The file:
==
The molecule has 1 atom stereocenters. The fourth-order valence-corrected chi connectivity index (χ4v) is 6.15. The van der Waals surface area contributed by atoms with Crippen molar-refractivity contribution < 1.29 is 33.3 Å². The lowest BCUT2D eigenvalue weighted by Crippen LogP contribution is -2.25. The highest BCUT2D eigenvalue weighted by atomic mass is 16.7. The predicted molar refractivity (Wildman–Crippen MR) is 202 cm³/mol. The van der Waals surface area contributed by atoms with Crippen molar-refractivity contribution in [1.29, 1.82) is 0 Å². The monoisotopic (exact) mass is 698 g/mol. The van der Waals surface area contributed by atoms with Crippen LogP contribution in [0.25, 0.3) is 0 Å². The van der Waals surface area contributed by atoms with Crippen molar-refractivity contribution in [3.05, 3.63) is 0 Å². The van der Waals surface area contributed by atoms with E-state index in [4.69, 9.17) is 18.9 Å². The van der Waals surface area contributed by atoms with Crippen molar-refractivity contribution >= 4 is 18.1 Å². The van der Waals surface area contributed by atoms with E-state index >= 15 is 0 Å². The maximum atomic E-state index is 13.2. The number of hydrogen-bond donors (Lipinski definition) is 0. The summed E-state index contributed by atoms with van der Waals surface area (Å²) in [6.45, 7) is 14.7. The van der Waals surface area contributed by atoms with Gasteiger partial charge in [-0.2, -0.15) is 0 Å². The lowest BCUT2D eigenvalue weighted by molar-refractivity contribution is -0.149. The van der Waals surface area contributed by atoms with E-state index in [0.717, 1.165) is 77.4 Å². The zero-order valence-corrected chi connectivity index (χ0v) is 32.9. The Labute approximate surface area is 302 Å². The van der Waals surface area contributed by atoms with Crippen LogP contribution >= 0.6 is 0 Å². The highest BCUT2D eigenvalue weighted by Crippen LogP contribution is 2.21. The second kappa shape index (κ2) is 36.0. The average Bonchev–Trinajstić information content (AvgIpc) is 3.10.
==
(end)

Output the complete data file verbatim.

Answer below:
The molecule has 1 atom stereocenters. The fourth-order valence-corrected chi connectivity index (χ4v) is 6.15. The van der Waals surface area contributed by atoms with Crippen molar-refractivity contribution < 1.29 is 33.3 Å². The lowest BCUT2D eigenvalue weighted by Crippen LogP contribution is -2.25. The highest BCUT2D eigenvalue weighted by atomic mass is 16.7. The predicted molar refractivity (Wildman–Crippen MR) is 202 cm³/mol. The van der Waals surface area contributed by atoms with Crippen molar-refractivity contribution in [1.29, 1.82) is 0 Å². The monoisotopic (exact) mass is 698 g/mol. The van der Waals surface area contributed by atoms with Crippen LogP contribution in [0.25, 0.3) is 0 Å². The van der Waals surface area contributed by atoms with Crippen molar-refractivity contribution in [3.05, 3.63) is 0 Å². The van der Waals surface area contributed by atoms with E-state index in [4.69, 9.17) is 18.9 Å². The van der Waals surface area contributed by atoms with Crippen molar-refractivity contribution >= 4 is 18.1 Å². The van der Waals surface area contributed by atoms with E-state index >= 15 is 0 Å². The maximum atomic E-state index is 13.2. The number of hydrogen-bond donors (Lipinski definition) is 0. The summed E-state index contributed by atoms with van der Waals surface area (Å²) in [6.45, 7) is 14.7. The van der Waals surface area contributed by atoms with Gasteiger partial charge in [-0.2, -0.15) is 0 Å². The lowest BCUT2D eigenvalue weighted by molar-refractivity contribution is -0.149. The van der Waals surface area contributed by atoms with E-state index in [0.717, 1.165) is 77.4 Å². The zero-order valence-corrected chi connectivity index (χ0v) is 32.9. The Labute approximate surface area is 302 Å². The van der Waals surface area contributed by atoms with Crippen LogP contribution >= 0.6 is 0 Å². The highest BCUT2D eigenvalue weighted by Crippen LogP contribution is 2.21. The second kappa shape index (κ2) is 36.0. The average Bonchev–Trinajstić information content (AvgIpc) is 3.10.